Canadian performer Hawksley Workman has made quite a name for himself around the world for his live performances. Combining his three albums worth of material with an amazing stage prescence and his knack for on-the-fly inspired performances, Mr. Workman and his backing band, the Delicious Wolves, always bring something new and interesting to the table.
I ended up going to the first date of Hawksley’s Canadian tour, a show that was rescheduled due to Hawksley suffering some damage to his ears while on tour in France. While looking a little rough around the edges, Hawksley and his little crew still managed to put on quite the entertaining show.
The opening act was Vancouver musician Joel Kroeker. Kroeker was a good choice for opener, as his mid tempo rock/pop tunes fit nicely into the theme for the evening. Forthcoming single ‘Goodbye Jane’ turned a lot of heads during his set, as well as a reworked version of Leonard Cohen’s ‘Hallelujah’. While I liked the fact that he had enough taste to cover a Cohen tune, and yes, he did a good job of covering it, I have to ask myself why does every single ‘guy with a guitar’ have to feel the need to cover that tune? I blame Jeff Buckley for starting the trend, and I’d rather see it end. Cohen has a wonderful discography out there for people to discover, although you wouldn’t know it from the artists who pay tribute to him.
I also was able to chat with Kroeker a bit after his set, as he was working the merch booth, doing autographs for people who bought his CD. Very nice guy, all in all, and should hopefully be making his way through Calgary again in the future.
Speaking of the merchandise booth, it should be noted that for people who are planning on attending this show in the future, Hawksley’s portion of the merch booth will be selling a tour-only CD entitled, Before We Were Security Guards, which features early, early Hawksley Workman material. It’s a ten track CD, and features 3 songs that some of the more devout Hawksley fanatics out there may already have (‘Watching The Fires’, ‘What Could I Tell You?’, ‘Your Naked Body On The Beach’), but is absolutely worth it if you’re a fan of his music. I must repeat, that this CD is only available while Hawksley’s on tour, so if you’re attending a show of his, save up your shackles!
As for Hawksley’s performance itself? It was very nice balance of old and new material, with a whole slew of surprises and gems thrown in. Christmas tune ‘Claire Fontaine’, a song epousing the very expensive paper of the same name, served as a powerful segue for Hawksley’s most recent single, ‘We Will Still Need A Song’, and old favorites ‘Tarantulove’, ‘Baby This Night’, ‘No More Named Johnny’ and ‘Beautiful and Natural’ were all tunes performed from his debut album, For Him And The Girls. ‘Tarantulove’ got a sexed up, rocking interpretation done, making an already great tune even better, while ‘Baby This Night’ was an amazing choice for opener, as Hawksley got to showcase his amazing vocal range right off the bat, showing that he was in fine form, despite the aforementioned ear problems.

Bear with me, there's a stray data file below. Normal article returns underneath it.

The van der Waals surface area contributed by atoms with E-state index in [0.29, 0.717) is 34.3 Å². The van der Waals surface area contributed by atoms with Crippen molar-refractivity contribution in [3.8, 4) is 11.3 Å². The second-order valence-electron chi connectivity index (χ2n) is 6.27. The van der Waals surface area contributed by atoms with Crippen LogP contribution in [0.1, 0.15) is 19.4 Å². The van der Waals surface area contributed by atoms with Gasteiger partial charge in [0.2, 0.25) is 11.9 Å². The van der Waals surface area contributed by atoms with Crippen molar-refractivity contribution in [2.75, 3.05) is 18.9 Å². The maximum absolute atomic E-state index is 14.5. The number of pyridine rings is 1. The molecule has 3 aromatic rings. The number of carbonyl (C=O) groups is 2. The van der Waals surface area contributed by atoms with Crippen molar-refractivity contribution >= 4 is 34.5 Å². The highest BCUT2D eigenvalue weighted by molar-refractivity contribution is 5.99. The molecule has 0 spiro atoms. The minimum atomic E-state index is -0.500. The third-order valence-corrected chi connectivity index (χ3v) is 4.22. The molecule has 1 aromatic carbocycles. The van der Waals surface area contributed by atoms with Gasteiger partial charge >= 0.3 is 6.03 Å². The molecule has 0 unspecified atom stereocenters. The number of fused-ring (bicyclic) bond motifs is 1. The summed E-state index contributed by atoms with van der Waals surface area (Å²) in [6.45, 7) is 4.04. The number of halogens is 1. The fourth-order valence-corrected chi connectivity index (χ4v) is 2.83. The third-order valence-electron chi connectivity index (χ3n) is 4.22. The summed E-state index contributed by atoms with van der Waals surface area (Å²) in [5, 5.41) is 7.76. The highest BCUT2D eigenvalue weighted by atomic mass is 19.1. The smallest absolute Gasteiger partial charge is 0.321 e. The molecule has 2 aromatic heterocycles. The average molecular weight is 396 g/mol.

The highlight of the night, however, had to have been his 10 minute+ rendition of ‘Papershoes’, a song the declares that ‘dancing is about sexual confidence’, and a long running diatribe about how Hawksley wanted to lock up someone’s ‘bicycle’. It was part performance art, part stand up comedy and part music, but it was all Hawksley. This sort of inspired muddling around in the middle of a tune is what makes Hawksley special, as he tends to these sorts of weird jaunts in the middle of his shows. Unlike other artists, though, who do some sort of schtick throughout the duration of their tour through a particular area, Hawksley always brings something new to the table so that you can rest assured knowing that no two Hawksley shows will be alike.
There were some contrived bits to Hawksley’s set, though, but that doesn’t detract from either him or his show. His breakout hit, ‘Striptease’, a sexy as hell ‘come to my house so we can screw’ kind of tune, was accompanied by burlesque dancers who did one hell of a performance. A lesser artist would’ve been eclipsed by having 5 very attractive, very seductive women hogging up the stage, but Hawksley was able to eclipse them, incorporating them into his act and, if not completely overpowering them while onstage, at least balanced things out so that people were forced to pay attention to both Mr. Workman and the girls up on stage.
The show did falter at a couple of points, though, although you could chalk it up to not having been playing for an extended period of time. ‘Jealous Of Your Cigarette’ fell a little flat, with Hawksley faltering on the lyrics and the sound coming off a little wonky, while ‘Autumn’s Here’ had some soundboard problems. All in all, these sorts of things happen and Hawksley’s rustiness can be dismissed by virtue of the fact that he’ll be in fine form for the rest of his tour.